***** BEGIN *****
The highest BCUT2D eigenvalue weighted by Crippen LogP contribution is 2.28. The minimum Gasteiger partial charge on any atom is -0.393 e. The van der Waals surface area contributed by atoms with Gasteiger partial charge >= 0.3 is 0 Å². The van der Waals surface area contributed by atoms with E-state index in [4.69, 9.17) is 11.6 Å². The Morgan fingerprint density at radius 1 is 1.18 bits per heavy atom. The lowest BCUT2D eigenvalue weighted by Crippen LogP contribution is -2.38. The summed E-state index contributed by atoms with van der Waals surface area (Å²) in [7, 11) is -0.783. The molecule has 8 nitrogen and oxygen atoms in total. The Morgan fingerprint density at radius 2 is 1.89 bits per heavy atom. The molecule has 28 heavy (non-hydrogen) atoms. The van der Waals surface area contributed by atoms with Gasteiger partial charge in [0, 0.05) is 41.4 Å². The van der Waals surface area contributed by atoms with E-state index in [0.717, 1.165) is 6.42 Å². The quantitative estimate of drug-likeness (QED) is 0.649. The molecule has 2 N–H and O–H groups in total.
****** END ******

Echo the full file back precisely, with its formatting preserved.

The highest BCUT2D eigenvalue weighted by Crippen LogP contribution is 2.28. The minimum Gasteiger partial charge on any atom is -0.393 e. The van der Waals surface area contributed by atoms with Gasteiger partial charge >= 0.3 is 0 Å². The van der Waals surface area contributed by atoms with E-state index in [4.69, 9.17) is 11.6 Å². The Morgan fingerprint density at radius 1 is 1.18 bits per heavy atom. The lowest BCUT2D eigenvalue weighted by Crippen LogP contribution is -2.38. The summed E-state index contributed by atoms with van der Waals surface area (Å²) in [7, 11) is -0.783. The molecule has 8 nitrogen and oxygen atoms in total. The Morgan fingerprint density at radius 2 is 1.89 bits per heavy atom. The molecule has 28 heavy (non-hydrogen) atoms. The van der Waals surface area contributed by atoms with Gasteiger partial charge in [0, 0.05) is 41.4 Å². The van der Waals surface area contributed by atoms with E-state index in [0.717, 1.165) is 6.42 Å². The quantitative estimate of drug-likeness (QED) is 0.649. The molecule has 2 N–H and O–H groups in total.